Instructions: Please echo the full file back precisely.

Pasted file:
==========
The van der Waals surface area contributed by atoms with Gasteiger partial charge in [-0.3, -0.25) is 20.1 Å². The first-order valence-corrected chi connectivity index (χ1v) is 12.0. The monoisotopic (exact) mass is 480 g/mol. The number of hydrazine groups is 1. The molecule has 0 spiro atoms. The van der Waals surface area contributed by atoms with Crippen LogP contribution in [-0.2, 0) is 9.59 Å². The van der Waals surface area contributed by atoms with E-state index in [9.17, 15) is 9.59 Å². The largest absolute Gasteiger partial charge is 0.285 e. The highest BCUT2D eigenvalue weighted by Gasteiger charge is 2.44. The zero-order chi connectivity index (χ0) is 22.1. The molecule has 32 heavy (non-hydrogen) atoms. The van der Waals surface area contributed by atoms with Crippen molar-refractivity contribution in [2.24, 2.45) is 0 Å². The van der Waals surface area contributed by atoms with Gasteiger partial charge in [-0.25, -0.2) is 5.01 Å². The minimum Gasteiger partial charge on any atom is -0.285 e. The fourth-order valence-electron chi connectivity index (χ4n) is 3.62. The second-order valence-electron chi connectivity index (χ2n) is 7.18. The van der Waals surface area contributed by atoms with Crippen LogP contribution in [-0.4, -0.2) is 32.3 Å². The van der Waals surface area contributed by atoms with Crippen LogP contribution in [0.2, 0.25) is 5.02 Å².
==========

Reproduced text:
The van der Waals surface area contributed by atoms with Gasteiger partial charge in [-0.3, -0.25) is 20.1 Å². The first-order valence-corrected chi connectivity index (χ1v) is 12.0. The monoisotopic (exact) mass is 480 g/mol. The number of hydrazine groups is 1. The molecule has 0 spiro atoms. The van der Waals surface area contributed by atoms with Crippen LogP contribution in [-0.2, 0) is 9.59 Å². The van der Waals surface area contributed by atoms with E-state index in [9.17, 15) is 9.59 Å². The largest absolute Gasteiger partial charge is 0.285 e. The highest BCUT2D eigenvalue weighted by Gasteiger charge is 2.44. The zero-order chi connectivity index (χ0) is 22.1. The molecule has 32 heavy (non-hydrogen) atoms. The van der Waals surface area contributed by atoms with Crippen molar-refractivity contribution in [2.24, 2.45) is 0 Å². The van der Waals surface area contributed by atoms with Gasteiger partial charge in [-0.25, -0.2) is 5.01 Å². The minimum Gasteiger partial charge on any atom is -0.285 e. The fourth-order valence-electron chi connectivity index (χ4n) is 3.62. The second-order valence-electron chi connectivity index (χ2n) is 7.18. The van der Waals surface area contributed by atoms with Crippen LogP contribution in [-0.4, -0.2) is 32.3 Å². The van der Waals surface area contributed by atoms with Crippen LogP contribution in [0.2, 0.25) is 5.02 Å².